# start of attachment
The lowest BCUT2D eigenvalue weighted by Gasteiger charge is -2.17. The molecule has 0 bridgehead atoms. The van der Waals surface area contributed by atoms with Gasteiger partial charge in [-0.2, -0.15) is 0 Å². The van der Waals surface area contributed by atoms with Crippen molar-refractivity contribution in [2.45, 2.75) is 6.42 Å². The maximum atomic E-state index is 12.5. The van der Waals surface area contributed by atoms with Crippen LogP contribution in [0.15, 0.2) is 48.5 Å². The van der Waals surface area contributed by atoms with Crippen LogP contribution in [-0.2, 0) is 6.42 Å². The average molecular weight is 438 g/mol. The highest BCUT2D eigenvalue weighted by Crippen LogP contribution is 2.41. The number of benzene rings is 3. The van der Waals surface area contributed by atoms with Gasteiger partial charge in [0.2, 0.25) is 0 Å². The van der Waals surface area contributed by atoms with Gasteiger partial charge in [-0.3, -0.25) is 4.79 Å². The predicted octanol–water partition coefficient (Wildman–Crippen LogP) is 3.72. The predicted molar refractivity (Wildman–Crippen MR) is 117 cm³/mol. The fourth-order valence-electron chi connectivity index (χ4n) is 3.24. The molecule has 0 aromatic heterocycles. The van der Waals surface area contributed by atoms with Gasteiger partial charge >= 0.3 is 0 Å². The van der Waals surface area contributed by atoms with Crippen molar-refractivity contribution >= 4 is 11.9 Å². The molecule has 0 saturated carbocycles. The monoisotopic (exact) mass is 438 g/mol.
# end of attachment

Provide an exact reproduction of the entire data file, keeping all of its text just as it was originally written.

The lowest BCUT2D eigenvalue weighted by Gasteiger charge is -2.17. The molecule has 0 bridgehead atoms. The van der Waals surface area contributed by atoms with Gasteiger partial charge in [-0.2, -0.15) is 0 Å². The van der Waals surface area contributed by atoms with Crippen molar-refractivity contribution in [2.45, 2.75) is 6.42 Å². The maximum atomic E-state index is 12.5. The van der Waals surface area contributed by atoms with Crippen LogP contribution in [0.15, 0.2) is 48.5 Å². The van der Waals surface area contributed by atoms with Crippen LogP contribution in [-0.2, 0) is 6.42 Å². The average molecular weight is 438 g/mol. The highest BCUT2D eigenvalue weighted by Crippen LogP contribution is 2.41. The number of benzene rings is 3. The van der Waals surface area contributed by atoms with Gasteiger partial charge in [0.2, 0.25) is 0 Å². The van der Waals surface area contributed by atoms with Gasteiger partial charge in [-0.3, -0.25) is 4.79 Å². The predicted octanol–water partition coefficient (Wildman–Crippen LogP) is 3.72. The predicted molar refractivity (Wildman–Crippen MR) is 117 cm³/mol. The fourth-order valence-electron chi connectivity index (χ4n) is 3.24. The molecule has 0 aromatic heterocycles. The van der Waals surface area contributed by atoms with Gasteiger partial charge >= 0.3 is 0 Å². The van der Waals surface area contributed by atoms with Crippen molar-refractivity contribution >= 4 is 11.9 Å². The molecule has 0 saturated carbocycles. The monoisotopic (exact) mass is 438 g/mol.